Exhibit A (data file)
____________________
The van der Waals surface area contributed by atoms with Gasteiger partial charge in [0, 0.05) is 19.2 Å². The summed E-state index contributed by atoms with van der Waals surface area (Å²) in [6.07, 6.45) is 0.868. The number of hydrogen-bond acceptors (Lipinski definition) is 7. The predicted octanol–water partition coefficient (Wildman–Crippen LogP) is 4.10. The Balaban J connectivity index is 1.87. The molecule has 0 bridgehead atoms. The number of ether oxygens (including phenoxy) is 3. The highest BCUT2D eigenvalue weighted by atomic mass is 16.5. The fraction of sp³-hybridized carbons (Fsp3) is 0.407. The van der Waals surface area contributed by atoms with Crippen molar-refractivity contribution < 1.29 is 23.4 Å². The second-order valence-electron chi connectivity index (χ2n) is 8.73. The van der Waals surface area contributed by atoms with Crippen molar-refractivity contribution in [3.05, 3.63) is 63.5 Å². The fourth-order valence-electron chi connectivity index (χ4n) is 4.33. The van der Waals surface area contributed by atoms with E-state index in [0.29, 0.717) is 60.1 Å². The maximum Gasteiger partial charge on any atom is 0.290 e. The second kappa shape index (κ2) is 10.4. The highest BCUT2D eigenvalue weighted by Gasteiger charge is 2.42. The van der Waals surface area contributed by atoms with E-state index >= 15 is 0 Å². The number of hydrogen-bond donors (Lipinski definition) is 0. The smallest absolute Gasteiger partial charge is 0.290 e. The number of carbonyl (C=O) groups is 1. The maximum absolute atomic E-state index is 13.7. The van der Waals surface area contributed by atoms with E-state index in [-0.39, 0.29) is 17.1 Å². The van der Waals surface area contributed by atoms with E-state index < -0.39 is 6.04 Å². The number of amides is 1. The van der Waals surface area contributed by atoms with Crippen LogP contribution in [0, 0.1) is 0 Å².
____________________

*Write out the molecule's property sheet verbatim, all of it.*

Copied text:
The van der Waals surface area contributed by atoms with Gasteiger partial charge in [0, 0.05) is 19.2 Å². The summed E-state index contributed by atoms with van der Waals surface area (Å²) in [6.07, 6.45) is 0.868. The number of hydrogen-bond acceptors (Lipinski definition) is 7. The predicted octanol–water partition coefficient (Wildman–Crippen LogP) is 4.10. The Balaban J connectivity index is 1.87. The molecule has 0 bridgehead atoms. The number of ether oxygens (including phenoxy) is 3. The highest BCUT2D eigenvalue weighted by atomic mass is 16.5. The fraction of sp³-hybridized carbons (Fsp3) is 0.407. The van der Waals surface area contributed by atoms with Crippen molar-refractivity contribution < 1.29 is 23.4 Å². The second-order valence-electron chi connectivity index (χ2n) is 8.73. The van der Waals surface area contributed by atoms with Crippen molar-refractivity contribution in [3.05, 3.63) is 63.5 Å². The fourth-order valence-electron chi connectivity index (χ4n) is 4.33. The van der Waals surface area contributed by atoms with E-state index in [0.29, 0.717) is 60.1 Å². The maximum Gasteiger partial charge on any atom is 0.290 e. The second kappa shape index (κ2) is 10.4. The highest BCUT2D eigenvalue weighted by Gasteiger charge is 2.42. The van der Waals surface area contributed by atoms with E-state index >= 15 is 0 Å². The number of hydrogen-bond donors (Lipinski definition) is 0. The smallest absolute Gasteiger partial charge is 0.290 e. The number of carbonyl (C=O) groups is 1. The maximum absolute atomic E-state index is 13.7. The van der Waals surface area contributed by atoms with E-state index in [-0.39, 0.29) is 17.1 Å². The van der Waals surface area contributed by atoms with E-state index < -0.39 is 6.04 Å². The number of amides is 1. The van der Waals surface area contributed by atoms with Crippen LogP contribution in [0, 0.1) is 0 Å².